“You’re writing about it professionally, so it’s kind of therapeutic in a way. You’re not necessarily focused on your own particular situation,” said Taylor, who wrote a number of articles for the Globe and Mail in the 1990s about his struggle with a repetitive strain injury. Taylor added that this separation is not only beneficial to the journalist, but also for the quality of work.

And while being connected to a story creates challenges, it can also create opportunities. “If you’ve experienced something yourself, it actually gives you greater insight into a particular problem. It’s not as abstract,” said Taylor.

Being there when an oncologist told my mother that her cancer had spread to her lungs and lymph nodes or hearing the disappointment in her surgeon’s voice when a procedure did not go as planned gave me a better sense of what questions needed to be answered by my piece.  

“It’s always different when you’re on the inside of the issue…as a reporter, you’d be asking things that a patient would actually care about,” said Taylor. “You’d be more in tune with what other patients are feeling because you’re actually going through the same thing.”

Through my reporting, my view of my mother's team of physicians changed. When I heard that my mother’s family doctor responded with a quiver in her voice when she found out my mother’s cancer was back, and when I saw her oncologist’s surprise when we asked about his vacation plans, I realized this story had changed my perspective. I was seeing these doctors as people for the first time.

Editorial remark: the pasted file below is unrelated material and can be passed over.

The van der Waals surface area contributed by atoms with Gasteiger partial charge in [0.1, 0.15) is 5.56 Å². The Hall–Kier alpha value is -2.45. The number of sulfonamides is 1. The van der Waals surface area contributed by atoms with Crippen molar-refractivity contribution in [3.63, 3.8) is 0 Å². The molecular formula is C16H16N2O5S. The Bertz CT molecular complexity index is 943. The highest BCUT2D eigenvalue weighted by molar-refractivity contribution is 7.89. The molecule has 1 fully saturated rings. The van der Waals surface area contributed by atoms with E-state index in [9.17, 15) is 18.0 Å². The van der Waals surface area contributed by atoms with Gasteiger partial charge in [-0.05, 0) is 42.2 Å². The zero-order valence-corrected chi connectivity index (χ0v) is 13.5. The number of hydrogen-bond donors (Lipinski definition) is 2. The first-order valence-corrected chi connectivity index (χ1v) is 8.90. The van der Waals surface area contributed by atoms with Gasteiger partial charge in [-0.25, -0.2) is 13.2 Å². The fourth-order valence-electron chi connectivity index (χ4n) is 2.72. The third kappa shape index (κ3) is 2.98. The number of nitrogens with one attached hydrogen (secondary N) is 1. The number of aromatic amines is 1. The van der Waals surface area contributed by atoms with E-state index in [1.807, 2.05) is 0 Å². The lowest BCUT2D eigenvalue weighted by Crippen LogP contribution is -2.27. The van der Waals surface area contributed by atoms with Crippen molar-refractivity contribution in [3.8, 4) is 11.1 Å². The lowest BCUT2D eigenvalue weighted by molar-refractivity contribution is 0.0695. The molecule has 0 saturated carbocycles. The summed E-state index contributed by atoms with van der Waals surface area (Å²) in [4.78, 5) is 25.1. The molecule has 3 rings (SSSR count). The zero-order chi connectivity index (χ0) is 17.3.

According to psychiatrist Anthony Feinstein, this type of reporting presents a challenge to journalists to keep their lives balanced.  “You’ve got to watch out for your health…[and that] you don’t completely lose yourself in the story,” said Dr. Feinstein, who specializes in the psychological toll of war reporting. “It’s not to say that you shouldn’t [report on personal issues], but just be aware that by doing something like that, in essence, it becomes a more difficult situation to deal with emotionally.”

For journalists who are personally invested in difficult stories, Dvorkin recommends disclosing these details to editors so they can put “an extra antenna up,” watching out for the well-being of the journalist and the story. The journalism ethics professor also advised being upfront with readers about your connection to an issue. I opted to exclude my narrative from “Who’s Caring for the Caregivers?” because ultimately, this was about the doctors, not me. Rather than being part of the draft, my personal experience with cancer served as motivation.

“Many people experience bad things and you want something good to come out of something bad,” said Taylor. “If something negative happens to you and you write about it, you hope that others will learn from your experiences so it can benefit other people so, in that way, it’s not a complete loss…there’s a purpose to it.”


Ishani Nath is a Toronto-based freelance journalist. She recently graduated from Ryerson University’s Masters of Journalism program.